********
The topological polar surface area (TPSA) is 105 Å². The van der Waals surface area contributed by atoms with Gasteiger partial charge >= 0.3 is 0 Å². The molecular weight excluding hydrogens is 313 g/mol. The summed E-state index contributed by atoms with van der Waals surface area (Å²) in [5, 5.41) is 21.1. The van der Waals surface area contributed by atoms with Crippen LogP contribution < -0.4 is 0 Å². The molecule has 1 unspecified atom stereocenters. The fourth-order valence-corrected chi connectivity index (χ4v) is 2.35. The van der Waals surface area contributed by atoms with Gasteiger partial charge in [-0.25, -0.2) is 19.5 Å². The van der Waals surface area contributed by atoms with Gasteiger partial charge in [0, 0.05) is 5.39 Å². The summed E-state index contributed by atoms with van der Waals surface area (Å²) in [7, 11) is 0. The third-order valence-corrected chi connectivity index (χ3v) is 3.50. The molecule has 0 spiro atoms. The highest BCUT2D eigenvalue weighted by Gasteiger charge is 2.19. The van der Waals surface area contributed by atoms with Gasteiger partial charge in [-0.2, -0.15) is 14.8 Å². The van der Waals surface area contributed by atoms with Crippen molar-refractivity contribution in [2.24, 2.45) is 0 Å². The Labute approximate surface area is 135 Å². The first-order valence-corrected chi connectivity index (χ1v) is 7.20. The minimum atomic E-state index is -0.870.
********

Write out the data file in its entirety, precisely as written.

The topological polar surface area (TPSA) is 105 Å². The van der Waals surface area contributed by atoms with Gasteiger partial charge >= 0.3 is 0 Å². The molecular weight excluding hydrogens is 313 g/mol. The summed E-state index contributed by atoms with van der Waals surface area (Å²) in [5, 5.41) is 21.1. The van der Waals surface area contributed by atoms with Crippen LogP contribution < -0.4 is 0 Å². The molecule has 1 unspecified atom stereocenters. The fourth-order valence-corrected chi connectivity index (χ4v) is 2.35. The van der Waals surface area contributed by atoms with Gasteiger partial charge in [-0.25, -0.2) is 19.5 Å². The van der Waals surface area contributed by atoms with Gasteiger partial charge in [0, 0.05) is 5.39 Å². The summed E-state index contributed by atoms with van der Waals surface area (Å²) in [7, 11) is 0. The third-order valence-corrected chi connectivity index (χ3v) is 3.50. The molecule has 0 spiro atoms. The highest BCUT2D eigenvalue weighted by Gasteiger charge is 2.19. The van der Waals surface area contributed by atoms with Gasteiger partial charge in [-0.2, -0.15) is 14.8 Å². The van der Waals surface area contributed by atoms with Crippen molar-refractivity contribution in [2.24, 2.45) is 0 Å². The Labute approximate surface area is 135 Å². The first-order valence-corrected chi connectivity index (χ1v) is 7.20. The minimum atomic E-state index is -0.870.